Stephen Walt counters some of the conventional wisdom surrounding the war in Afghanistan:
We wouldn't intervene if we were starting from scratch today, but some will say that allowing ourselves to be defeated by the Taliban will have disastrous effects on our reputation and encourage bin Laden & Co. to believe they are winning. Robert Kaplan takes this line in an op-ed in today's New York Times, arguing that "an ignominious withdrawal from Afghanistan is precisely what would lead to our decline, by demoralizing our military, signaling to our friends worldwide that we cannot be counted on and demonstrating that our enemies have greater resolve than we do. That is why we have no choice in Afghanistan but to add troops and continue to fight."
This is an familiar line of argument, of course, even though the best scholarly studies of reputation and credibility have found that past behavior doesn't have much effect on future credibility. Be that as it may, one could just as easily argue that U.S. credibility will be damaged far more if we squander another trillion dollars in Afghanistan and end up with a degraded and demoralized military and a population that is truly sick of overseas involvements.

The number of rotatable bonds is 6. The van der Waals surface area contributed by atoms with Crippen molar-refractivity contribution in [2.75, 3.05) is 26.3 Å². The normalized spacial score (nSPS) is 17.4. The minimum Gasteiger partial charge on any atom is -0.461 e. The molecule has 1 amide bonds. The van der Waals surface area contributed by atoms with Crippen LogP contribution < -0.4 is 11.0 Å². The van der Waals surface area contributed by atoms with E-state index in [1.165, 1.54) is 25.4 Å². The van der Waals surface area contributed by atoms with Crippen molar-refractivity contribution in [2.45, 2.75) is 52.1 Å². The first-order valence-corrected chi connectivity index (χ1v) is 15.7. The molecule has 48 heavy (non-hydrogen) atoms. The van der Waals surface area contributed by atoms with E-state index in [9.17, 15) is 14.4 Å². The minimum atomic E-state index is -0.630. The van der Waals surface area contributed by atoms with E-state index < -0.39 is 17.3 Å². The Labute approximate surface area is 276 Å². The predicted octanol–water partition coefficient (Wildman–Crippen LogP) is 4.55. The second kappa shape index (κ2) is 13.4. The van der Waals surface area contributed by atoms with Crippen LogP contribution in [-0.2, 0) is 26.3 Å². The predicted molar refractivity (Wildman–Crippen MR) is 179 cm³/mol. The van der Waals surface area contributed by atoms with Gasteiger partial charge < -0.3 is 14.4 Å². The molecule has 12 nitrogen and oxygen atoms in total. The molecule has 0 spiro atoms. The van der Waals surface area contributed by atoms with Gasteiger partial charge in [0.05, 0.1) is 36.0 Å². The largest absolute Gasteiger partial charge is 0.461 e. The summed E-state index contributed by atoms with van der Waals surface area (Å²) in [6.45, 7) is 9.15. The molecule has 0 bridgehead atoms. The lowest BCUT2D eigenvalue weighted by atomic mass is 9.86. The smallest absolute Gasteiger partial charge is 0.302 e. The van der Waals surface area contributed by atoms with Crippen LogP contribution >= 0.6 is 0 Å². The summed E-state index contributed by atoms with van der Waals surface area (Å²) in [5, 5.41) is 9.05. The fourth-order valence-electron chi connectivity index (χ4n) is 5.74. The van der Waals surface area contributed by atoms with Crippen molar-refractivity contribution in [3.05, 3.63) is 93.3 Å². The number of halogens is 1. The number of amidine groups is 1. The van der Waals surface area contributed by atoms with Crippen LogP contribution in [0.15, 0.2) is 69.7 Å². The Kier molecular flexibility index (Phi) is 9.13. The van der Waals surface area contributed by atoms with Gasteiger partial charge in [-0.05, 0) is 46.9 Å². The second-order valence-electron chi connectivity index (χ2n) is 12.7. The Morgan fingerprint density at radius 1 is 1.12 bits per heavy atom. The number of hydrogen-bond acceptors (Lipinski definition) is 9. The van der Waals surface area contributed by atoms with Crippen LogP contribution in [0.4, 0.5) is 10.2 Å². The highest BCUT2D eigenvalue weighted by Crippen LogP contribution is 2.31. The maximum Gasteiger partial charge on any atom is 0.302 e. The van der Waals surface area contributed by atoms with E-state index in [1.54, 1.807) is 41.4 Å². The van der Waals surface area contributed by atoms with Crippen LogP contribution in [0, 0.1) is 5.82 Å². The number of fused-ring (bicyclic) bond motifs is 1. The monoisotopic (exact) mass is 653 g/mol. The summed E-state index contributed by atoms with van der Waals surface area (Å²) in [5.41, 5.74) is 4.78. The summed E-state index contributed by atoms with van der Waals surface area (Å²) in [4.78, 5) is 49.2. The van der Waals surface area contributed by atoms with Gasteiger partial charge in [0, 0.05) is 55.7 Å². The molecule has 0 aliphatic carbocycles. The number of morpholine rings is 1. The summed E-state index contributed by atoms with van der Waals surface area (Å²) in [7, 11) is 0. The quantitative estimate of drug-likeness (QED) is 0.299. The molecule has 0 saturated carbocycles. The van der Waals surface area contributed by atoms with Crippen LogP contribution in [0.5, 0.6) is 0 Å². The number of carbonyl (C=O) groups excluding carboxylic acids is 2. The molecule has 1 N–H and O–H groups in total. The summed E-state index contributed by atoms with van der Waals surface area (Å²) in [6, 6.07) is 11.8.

Michael Cohen expands that line of thought:
And when it comes to empowering al Qaeda, while Gates may be correct that leaving Afghanistan will be a boost to the organization so too would the continued presence of US troops in the country - just as the continued presence of US troops in Saudi Arabia and the perception of US meddling in the region gave impetus to al Qaeda in the 1990s. By Gates's logic, the US is held hostage to the propagandizing of al Qaeda. It makes their "interpretation" of US behavior more important than the behavior itself. [...]
But perhaps the worst element of this argument is that it feels like a continuation of Dick Cheney's one percent doctrine. If there is even a slight chance that al Qaeda will be empowered by a US and NATO retreat from Afghanistan then we must stay. It's akin to running foreign policy via worst case scenarios as opposed to a careful weighing of costs and benefits. I can't imagine that anyone can reasonably argue that the benefit of not giving al Qaeda a public relations victory is worth the lives of American soldiers and more than $65 billion in taxpayer dollars.
I think these guys are on the money. I hope Obama hears them.
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